Helen Pashgian (born 1934) is an American visual artist who lives and works in Pasadena, California. She is a primary member of the Light and Space art movement of the 1960s, but her role has been historically under-recognized.
She received her B.A. from Pomona College in 1956, attended Columbia University from 1956-57, and received her M.A. from Boston University in 1958. While pursuing a Ph.D. at Harvard University in preparation for a career in academia or museum work, Pashgian taught an applied art class at a local high school and eventually transitioned into art-making.
Pashgian creates sculptures made of industrial materials such as resin, fiberglass, plastic, and coated glass. The luminous properties of these materials reflect her longstanding interest in the effects and perception of light. The artist has focused primarily on cast resin, "creating intimately scaled, translucent objects that incorporate vibrant colors and precisely finished surfaces. The perception of these works shifts as the viewer moves around them, and they seem at times to be solid forms and at others to be dissolving into space."
In the 1960s and 1970s, Pashgian, along with the artist Mary Corse, was one of only two female members of the California-based Light and Space movement. Other members include James Turrell and Robert Irwin (artist).
Pasghian had solo exhibitions at venues such as Pomona College Museum of Art, Clarement, California; Palm Springs Art Museum; University of California, Santa Barbara; University of California, Irvine. She has also been featured in numerous group shows including: Pacific Standard Time: Crosscurrents in L.A. Painting and Sculpture, 1950-1970 (J. Paul Getty Museum, Los Angeles and Martin-Gropius-Bau, Berlin, Germany); Pacific Standard Time: Phenomenal: California Light, Space, Surface (Museum of Contemporary Art San Diego); Primary Atmospheres: Works from California 1960-1970 (David Zwirner Gallery, New York, NY); Beyond Brâncuși: The Space of Sculpture (Norton Simon Museum, Pasadena, California); among many others.
In March 2014 the first large-scale sculptural installation of Pashgian's work opened at the Los Angeles County Museum of Art (LACMA).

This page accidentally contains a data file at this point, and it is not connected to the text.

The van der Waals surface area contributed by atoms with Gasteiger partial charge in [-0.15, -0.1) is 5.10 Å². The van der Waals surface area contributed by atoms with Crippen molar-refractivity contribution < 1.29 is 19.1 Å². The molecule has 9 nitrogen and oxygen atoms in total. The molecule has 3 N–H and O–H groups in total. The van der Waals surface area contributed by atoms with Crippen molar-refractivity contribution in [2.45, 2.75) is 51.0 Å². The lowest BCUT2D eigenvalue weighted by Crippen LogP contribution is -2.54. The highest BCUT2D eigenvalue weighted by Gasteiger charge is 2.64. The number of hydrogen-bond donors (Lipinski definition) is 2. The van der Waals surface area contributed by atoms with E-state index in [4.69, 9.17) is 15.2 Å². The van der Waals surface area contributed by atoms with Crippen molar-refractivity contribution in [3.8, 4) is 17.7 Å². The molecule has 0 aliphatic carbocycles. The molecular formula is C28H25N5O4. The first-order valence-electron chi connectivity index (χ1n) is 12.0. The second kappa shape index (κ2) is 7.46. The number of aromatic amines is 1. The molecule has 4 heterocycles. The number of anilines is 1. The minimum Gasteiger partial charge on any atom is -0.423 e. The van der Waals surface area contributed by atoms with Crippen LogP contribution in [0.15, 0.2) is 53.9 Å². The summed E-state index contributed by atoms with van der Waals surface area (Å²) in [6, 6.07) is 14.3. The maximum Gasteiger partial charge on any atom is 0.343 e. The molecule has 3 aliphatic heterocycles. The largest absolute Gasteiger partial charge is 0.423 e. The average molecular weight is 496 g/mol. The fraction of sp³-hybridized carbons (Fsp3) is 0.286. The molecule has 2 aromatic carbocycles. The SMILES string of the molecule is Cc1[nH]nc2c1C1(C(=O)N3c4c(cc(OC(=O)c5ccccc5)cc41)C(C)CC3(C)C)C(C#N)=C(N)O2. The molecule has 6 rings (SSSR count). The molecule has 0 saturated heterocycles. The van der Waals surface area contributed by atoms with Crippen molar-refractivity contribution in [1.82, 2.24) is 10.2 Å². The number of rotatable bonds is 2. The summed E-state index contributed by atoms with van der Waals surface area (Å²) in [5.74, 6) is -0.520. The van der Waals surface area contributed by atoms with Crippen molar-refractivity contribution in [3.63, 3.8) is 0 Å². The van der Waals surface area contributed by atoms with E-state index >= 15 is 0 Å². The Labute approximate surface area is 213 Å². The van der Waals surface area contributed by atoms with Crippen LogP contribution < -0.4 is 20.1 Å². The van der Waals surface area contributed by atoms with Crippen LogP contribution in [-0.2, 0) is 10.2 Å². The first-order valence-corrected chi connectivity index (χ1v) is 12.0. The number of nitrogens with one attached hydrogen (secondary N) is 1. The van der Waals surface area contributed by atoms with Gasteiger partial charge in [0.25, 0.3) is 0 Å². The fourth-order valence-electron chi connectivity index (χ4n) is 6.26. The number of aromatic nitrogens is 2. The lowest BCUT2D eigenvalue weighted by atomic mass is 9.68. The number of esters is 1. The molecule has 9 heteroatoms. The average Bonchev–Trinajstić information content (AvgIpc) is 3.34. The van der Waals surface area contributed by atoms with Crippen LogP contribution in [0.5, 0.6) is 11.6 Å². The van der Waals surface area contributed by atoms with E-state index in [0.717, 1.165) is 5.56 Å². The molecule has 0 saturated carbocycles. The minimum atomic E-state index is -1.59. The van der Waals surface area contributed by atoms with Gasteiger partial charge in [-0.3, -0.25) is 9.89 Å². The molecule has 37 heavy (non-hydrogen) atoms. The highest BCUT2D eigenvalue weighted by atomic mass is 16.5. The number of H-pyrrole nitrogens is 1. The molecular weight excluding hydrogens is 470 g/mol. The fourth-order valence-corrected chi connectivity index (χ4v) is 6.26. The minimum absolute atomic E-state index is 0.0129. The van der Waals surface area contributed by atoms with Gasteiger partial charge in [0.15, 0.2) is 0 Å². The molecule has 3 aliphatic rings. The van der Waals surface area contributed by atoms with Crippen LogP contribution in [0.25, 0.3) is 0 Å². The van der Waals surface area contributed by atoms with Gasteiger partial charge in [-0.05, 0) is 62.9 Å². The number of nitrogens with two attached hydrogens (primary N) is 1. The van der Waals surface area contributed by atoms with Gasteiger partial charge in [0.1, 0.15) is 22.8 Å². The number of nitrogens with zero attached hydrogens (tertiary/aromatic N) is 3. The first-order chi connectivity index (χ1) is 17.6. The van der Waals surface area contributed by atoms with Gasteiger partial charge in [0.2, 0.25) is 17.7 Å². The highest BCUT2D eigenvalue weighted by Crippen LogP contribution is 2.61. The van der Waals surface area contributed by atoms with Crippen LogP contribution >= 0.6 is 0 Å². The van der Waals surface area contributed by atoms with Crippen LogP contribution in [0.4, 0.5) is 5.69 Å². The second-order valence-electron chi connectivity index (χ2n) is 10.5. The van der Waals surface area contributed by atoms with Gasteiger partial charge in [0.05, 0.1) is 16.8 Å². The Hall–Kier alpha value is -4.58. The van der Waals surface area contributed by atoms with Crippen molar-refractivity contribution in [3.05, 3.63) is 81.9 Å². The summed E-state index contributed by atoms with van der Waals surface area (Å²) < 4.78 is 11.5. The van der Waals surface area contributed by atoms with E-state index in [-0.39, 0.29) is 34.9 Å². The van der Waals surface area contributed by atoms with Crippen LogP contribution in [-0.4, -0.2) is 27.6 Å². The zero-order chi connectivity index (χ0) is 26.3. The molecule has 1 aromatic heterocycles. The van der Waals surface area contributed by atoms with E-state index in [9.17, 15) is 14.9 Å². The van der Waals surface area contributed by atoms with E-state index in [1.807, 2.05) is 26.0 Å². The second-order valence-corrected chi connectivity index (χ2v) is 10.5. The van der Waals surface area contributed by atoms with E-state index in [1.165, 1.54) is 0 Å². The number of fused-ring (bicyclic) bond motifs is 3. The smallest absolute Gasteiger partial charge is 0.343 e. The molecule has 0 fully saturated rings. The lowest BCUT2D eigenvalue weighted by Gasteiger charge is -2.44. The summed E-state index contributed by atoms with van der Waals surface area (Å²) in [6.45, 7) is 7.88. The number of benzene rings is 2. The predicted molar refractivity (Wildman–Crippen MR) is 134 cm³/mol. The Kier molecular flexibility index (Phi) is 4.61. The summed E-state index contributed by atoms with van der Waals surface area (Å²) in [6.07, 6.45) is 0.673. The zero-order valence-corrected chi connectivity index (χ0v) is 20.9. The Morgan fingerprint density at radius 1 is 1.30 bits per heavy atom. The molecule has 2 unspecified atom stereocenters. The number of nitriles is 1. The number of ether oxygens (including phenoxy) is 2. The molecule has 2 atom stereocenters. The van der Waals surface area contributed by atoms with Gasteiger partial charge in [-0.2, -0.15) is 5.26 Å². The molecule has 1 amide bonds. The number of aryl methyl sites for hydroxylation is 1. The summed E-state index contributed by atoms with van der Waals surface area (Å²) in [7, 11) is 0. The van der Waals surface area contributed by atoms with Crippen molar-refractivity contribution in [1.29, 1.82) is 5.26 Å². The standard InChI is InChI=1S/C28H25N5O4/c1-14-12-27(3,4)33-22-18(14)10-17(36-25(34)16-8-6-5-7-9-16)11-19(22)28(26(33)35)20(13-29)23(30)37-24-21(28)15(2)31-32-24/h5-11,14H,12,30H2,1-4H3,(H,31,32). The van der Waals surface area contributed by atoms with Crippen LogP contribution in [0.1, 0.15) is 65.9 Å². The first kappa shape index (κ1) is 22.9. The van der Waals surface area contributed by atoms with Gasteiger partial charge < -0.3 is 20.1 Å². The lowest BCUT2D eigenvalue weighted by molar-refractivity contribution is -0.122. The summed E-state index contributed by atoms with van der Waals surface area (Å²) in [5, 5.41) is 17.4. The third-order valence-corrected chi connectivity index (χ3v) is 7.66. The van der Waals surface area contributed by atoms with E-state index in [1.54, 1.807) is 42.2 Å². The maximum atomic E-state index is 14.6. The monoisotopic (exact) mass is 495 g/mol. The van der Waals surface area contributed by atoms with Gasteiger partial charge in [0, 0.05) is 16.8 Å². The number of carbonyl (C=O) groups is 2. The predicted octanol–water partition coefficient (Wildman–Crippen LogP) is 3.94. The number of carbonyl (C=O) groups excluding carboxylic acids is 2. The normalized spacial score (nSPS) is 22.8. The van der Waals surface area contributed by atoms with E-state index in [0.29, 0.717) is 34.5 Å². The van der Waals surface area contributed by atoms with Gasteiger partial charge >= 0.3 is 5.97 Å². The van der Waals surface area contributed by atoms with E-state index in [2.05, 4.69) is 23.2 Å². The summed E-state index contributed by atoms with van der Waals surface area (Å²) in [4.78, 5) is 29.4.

The artist is represented by TOTAH in New York City.
Pashgian's work is represented in many prominent museum collections including the Norton Simon Museum, Pasadena, California; Los Angeles County Museum of Art (LACMA); Museum of Contemporary Art San Diego (MCASD); Palm Springs Art Museum; Santa Barbara Museum of Art; Orange County Museum of Art; Pomona College Museum of Art; Laguna Beach Museum of Art; and Portland Art Museum; Andrew Dickson White Museum, Cornell University; among others. Other public collections with holdings of Pashgian's work include: Koll Corporation, Newport, California; Nestle Corporation, Glendale, California; Bank of America, Los Angeles; Bank of America, Singapore; Frederick R. Weisman Art Foundation, Los Angeles, Seattle First National Bank, Seattle, Washington; Walker Associates Inc., Los Angeles; Agnew Miller & Carson, Los Angeles; Progressive Savings, Los Angeles; Atlantic Richfield Company, Dallas, Texas; and River Forest State Bank, Illinois.
Although Pashgian has shown her work, steadily, in solo and group shows since the 1960s, she did not achieve the same widespread recognition as her male contemporaries. In 2013 she was a recipient of the Distinguished Women in the Arts award from the Museum of Contemporary Art Los Angeles (MOCA). She was an artist-in-residence at the California Institute of Technology from 1970-71, and received an individual artists grant from the National Endowment of the Arts in 1986.
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